Wacom launches Wacom One 12 and 13 touch pen displays
Wacom has updated its entry-level Wacom One product range, launching two new pen displays, the Wacom One 12 and Wacom One 13 touch, and two new graphics tablets, the Wacom One S and Wacom One M.
Like the original Wacom One, both new pen displays feature a HD screen and 4,096 levels of pressure sensitivity, and connect to Android and ChromeOS devices as well as Windows and macOS.
However, both now feature etched glass rather than plastic screens, giving a more Cintiq-like drawing experience, and can be bought as is, without a stand, cables, power adapter or carry case.
The option to buy the tablet alone makes the Wacom One 12 the cheapest Wacom pen display to date, while the Wacom One 13 touch is the first Wacom One with multi-touch support.
New lower-cost pen displays for new Wacom users
On its release in 2020, the original Wacom One was pitched as a pen display for “creative beginners, social content creators and visual thinkers”.
It provided a lower-specced but lower-priced alternative to to Wacom’s professional Cintiq range.
Like the Cintiq 16, it offered a 1,920 x 1,080px display resolution, but was smaller, lighter and cheaper, at the cost of a pen that supported only 4,096 levels of pressure sensitivity, not 8,192.
The new Wacom One pen displays preserve those key characteristics, but improve the drawing experience, and overhaul the cabling, stand and buying options.
Speaking to CG Channel ahead of the launch, Wacom said that it wanted the new displays to be “the first Wacom that people use”, and that it had “redesigned everything to be appealing to new [users]”.
|Wacom One pen displays|
|Wacom One (2020)||Wacom One 13 touch||Wacom One 12|
|Screen size||13.3 in||13.3 in||11.6 in|
|Dimensions||14.1 x 8.9 x 0.6 in
(357 x 225 x 14.6 mm)
|13.2 x 8.7 x 0.5 in
(336 x 222 x 12 mm)
|11.8 x 7.5 x 0.4 in
(299 x 190 x 11 mm)
|Resolution||1,920 x 1,080 px||1,920 x 1,080 px||1,920 x 1,080 px|
|Colour gamut||72% NTSC
|99% sRGB||99% sRGB|
|Viewing angle (H)||170°||170°||170°|
|Brightness||200 cd/m2||320 cd/m2||275 cd/m2|
|Pen||Wacom One Pen||Wacom One Pen||Wacom One Pen|
|Pressure sensitivity||4,096 levels||4,096 levels||4,096 levels|
|Weight||2.2 lbs (1.0 kg)||1.98 lbs (900 g)||1.54 lbs (700 g)|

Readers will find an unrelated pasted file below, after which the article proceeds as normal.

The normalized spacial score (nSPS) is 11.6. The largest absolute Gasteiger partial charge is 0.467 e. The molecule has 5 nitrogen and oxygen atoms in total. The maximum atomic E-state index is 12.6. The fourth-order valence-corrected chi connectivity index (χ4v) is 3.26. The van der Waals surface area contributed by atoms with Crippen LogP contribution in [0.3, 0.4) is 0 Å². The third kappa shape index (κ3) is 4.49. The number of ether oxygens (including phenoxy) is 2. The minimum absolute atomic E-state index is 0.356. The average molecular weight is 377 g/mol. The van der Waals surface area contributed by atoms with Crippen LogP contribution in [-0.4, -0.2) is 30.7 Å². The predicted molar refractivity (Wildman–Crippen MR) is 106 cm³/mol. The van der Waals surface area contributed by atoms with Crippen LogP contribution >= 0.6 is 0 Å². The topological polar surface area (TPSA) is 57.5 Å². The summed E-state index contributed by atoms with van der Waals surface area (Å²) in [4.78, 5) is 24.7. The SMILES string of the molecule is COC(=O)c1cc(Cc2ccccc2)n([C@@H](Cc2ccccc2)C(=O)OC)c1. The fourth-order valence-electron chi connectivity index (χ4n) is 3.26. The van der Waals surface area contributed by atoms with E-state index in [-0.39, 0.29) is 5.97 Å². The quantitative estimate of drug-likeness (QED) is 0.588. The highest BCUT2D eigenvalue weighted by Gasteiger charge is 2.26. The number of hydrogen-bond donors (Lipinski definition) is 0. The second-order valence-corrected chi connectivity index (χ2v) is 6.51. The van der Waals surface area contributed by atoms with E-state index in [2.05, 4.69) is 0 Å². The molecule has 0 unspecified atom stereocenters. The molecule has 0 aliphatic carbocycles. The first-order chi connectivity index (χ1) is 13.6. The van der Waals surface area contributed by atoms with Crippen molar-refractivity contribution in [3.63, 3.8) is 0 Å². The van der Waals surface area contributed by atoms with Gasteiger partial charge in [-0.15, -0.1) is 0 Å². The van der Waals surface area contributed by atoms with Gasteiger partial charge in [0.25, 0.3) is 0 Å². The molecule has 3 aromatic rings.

|Launch price||$399.95||$499.95 (eStore)
The Wacom One 13 touch: improved drawing experience and support for multi-touch gestures
In terms of its core specifications, the new Wacom One 13 touch looks like an evolution of, rather than a radical departure from, the original Wacom One template.
It has the same full HD screen resolution, and a 4,096-pressure-level pen, rather than the more sensitive Wacom Pro Pen 2 bundled with Cintiq displays.
However, Wacom has swapped out the original plastic screen for an etched glass version, which it says makes the drawing experience much more like a Cintiq.
The brightness of the screen – singled out for criticism in some reviews of the original Wacom One – has also been increased.
The Wacom One pen gains two programmable side switches, and, as the name suggests, the Wacom 13 touch also supports multi-touch gestures, providing an alternative way to interact with software.
Now available to buy as is, without the stand or cables
Wacom has also stripped back the cabling on both pen displays: although HDMI cables are still available, they should connect to most modern devices through a single USB-C cable.
The stand has also been redesigned, with the new pen displays coming with a pair of snap-together semicircular supports, shown in the video at the top of the story.
And both cables and stand are now optional purchases: as well as ‘standard’ versions with all of the peripherals, the new displays come in ‘eStore’ configurations, in which you buy the tablet and pen alone.
The latter is intended for users who already have cables and stands from previous tablets, removing the need to buy unnecessary duplicates.
The Wacom One 12: the cheapest Wacom pen display to date
That makes the Wacom One 12 Wacom’s cheapest pen display to date: in its eStore configuration, it costs $299.95, compared to $399.95 for the original Wacom One.
However, the Wacom One 13 touch is significantly more expensive, which Wacom attributes to its new specifications, and the rising cost of components.
Paying for Wacom’s reputation?
As with previous Wacom pen displays, the price also reflects the company’s long track record in delivering quality art hardware, and the cachet of the Wacom brand itself.
Both have pens that support more levels of pressure sensitivity than the Wacom One, and have screens with a wider colour gamut, though neither supports multi-touch gestures.
Connects to Android and ChromeOS devices as well as Mac and Windows laptops and desktops
As with the original Wacom One, both of the new pen displays connect to Chromebooks and high-end Android phones: you can see a list of the models supported here.
That means it isn’t necessary to have a conventional Windows or macOS laptop in order to use them, and while the range of painting apps is more limited on Android, it does include Krita and Sketchbook.
Price and system requirements
The new Wacom One models are compatible with Windows 10, macOS 11.0, Android 8.0+ and ChromeOS.
You can find prices for the Wacom One 12 and Wacom One 13 touch pen displays in the story above; the Wacom One S and Wacom One M graphics tablets start at $59.95 and $109.95 for the eStore configurations.